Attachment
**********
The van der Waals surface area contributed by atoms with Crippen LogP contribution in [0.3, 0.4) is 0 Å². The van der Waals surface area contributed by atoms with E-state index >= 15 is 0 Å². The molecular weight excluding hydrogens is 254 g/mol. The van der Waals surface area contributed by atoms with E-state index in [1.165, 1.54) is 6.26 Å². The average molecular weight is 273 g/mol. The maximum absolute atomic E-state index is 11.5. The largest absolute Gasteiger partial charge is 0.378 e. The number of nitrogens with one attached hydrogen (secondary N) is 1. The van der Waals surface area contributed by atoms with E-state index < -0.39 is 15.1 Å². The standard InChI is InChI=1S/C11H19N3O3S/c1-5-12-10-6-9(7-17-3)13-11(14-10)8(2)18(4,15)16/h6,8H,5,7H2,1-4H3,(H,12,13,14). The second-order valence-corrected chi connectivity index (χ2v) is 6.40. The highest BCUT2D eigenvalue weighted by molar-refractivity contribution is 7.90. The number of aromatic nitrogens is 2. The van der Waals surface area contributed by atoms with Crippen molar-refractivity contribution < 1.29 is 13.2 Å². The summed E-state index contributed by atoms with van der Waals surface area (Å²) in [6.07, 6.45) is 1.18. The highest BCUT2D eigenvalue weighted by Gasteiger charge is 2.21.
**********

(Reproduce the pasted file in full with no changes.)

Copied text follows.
The van der Waals surface area contributed by atoms with Crippen LogP contribution in [0.3, 0.4) is 0 Å². The van der Waals surface area contributed by atoms with E-state index >= 15 is 0 Å². The molecular weight excluding hydrogens is 254 g/mol. The van der Waals surface area contributed by atoms with E-state index in [1.165, 1.54) is 6.26 Å². The average molecular weight is 273 g/mol. The maximum absolute atomic E-state index is 11.5. The largest absolute Gasteiger partial charge is 0.378 e. The number of nitrogens with one attached hydrogen (secondary N) is 1. The van der Waals surface area contributed by atoms with E-state index < -0.39 is 15.1 Å². The standard InChI is InChI=1S/C11H19N3O3S/c1-5-12-10-6-9(7-17-3)13-11(14-10)8(2)18(4,15)16/h6,8H,5,7H2,1-4H3,(H,12,13,14). The second-order valence-corrected chi connectivity index (χ2v) is 6.40. The highest BCUT2D eigenvalue weighted by molar-refractivity contribution is 7.90. The number of aromatic nitrogens is 2. The van der Waals surface area contributed by atoms with Crippen molar-refractivity contribution < 1.29 is 13.2 Å². The summed E-state index contributed by atoms with van der Waals surface area (Å²) in [6.07, 6.45) is 1.18. The highest BCUT2D eigenvalue weighted by Gasteiger charge is 2.21.